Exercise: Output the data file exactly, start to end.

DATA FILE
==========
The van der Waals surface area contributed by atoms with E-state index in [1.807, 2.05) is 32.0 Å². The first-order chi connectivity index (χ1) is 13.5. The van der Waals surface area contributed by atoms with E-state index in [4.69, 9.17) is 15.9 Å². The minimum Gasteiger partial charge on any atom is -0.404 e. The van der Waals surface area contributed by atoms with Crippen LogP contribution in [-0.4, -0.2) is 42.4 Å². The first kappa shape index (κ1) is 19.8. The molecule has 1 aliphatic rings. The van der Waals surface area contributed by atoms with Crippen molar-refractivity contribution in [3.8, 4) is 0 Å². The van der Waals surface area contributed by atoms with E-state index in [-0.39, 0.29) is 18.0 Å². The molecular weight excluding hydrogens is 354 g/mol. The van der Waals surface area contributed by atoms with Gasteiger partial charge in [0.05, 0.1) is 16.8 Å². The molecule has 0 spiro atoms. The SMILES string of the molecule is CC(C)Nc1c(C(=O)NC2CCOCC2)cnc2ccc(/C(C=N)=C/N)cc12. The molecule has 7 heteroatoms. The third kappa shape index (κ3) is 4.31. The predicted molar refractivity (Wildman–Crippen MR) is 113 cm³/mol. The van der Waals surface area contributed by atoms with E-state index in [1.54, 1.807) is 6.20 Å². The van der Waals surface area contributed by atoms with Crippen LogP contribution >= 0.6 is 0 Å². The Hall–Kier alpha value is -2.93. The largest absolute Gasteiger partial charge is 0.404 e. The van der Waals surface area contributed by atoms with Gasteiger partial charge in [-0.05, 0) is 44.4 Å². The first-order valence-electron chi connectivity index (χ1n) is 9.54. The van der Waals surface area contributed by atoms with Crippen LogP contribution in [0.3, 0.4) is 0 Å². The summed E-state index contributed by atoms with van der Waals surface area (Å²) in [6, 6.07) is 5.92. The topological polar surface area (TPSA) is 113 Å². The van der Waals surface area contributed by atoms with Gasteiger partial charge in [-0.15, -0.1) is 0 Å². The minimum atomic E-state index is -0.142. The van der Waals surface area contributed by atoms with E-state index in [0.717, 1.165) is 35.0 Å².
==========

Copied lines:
The van der Waals surface area contributed by atoms with E-state index in [1.807, 2.05) is 32.0 Å². The first-order chi connectivity index (χ1) is 13.5. The van der Waals surface area contributed by atoms with E-state index in [4.69, 9.17) is 15.9 Å². The minimum Gasteiger partial charge on any atom is -0.404 e. The van der Waals surface area contributed by atoms with Crippen LogP contribution in [-0.4, -0.2) is 42.4 Å². The first kappa shape index (κ1) is 19.8. The molecule has 1 aliphatic rings. The van der Waals surface area contributed by atoms with Crippen molar-refractivity contribution in [3.8, 4) is 0 Å². The van der Waals surface area contributed by atoms with E-state index in [-0.39, 0.29) is 18.0 Å². The molecular weight excluding hydrogens is 354 g/mol. The van der Waals surface area contributed by atoms with Gasteiger partial charge in [0.05, 0.1) is 16.8 Å². The molecule has 0 spiro atoms. The SMILES string of the molecule is CC(C)Nc1c(C(=O)NC2CCOCC2)cnc2ccc(/C(C=N)=C/N)cc12. The molecule has 7 heteroatoms. The third kappa shape index (κ3) is 4.31. The predicted molar refractivity (Wildman–Crippen MR) is 113 cm³/mol. The van der Waals surface area contributed by atoms with E-state index in [1.54, 1.807) is 6.20 Å². The van der Waals surface area contributed by atoms with Crippen LogP contribution >= 0.6 is 0 Å². The Hall–Kier alpha value is -2.93. The largest absolute Gasteiger partial charge is 0.404 e. The van der Waals surface area contributed by atoms with Gasteiger partial charge in [-0.05, 0) is 44.4 Å². The first-order valence-electron chi connectivity index (χ1n) is 9.54. The van der Waals surface area contributed by atoms with Crippen LogP contribution in [0.3, 0.4) is 0 Å². The summed E-state index contributed by atoms with van der Waals surface area (Å²) in [6, 6.07) is 5.92. The topological polar surface area (TPSA) is 113 Å². The van der Waals surface area contributed by atoms with Gasteiger partial charge in [-0.15, -0.1) is 0 Å². The minimum atomic E-state index is -0.142. The van der Waals surface area contributed by atoms with E-state index in [0.717, 1.165) is 35.0 Å².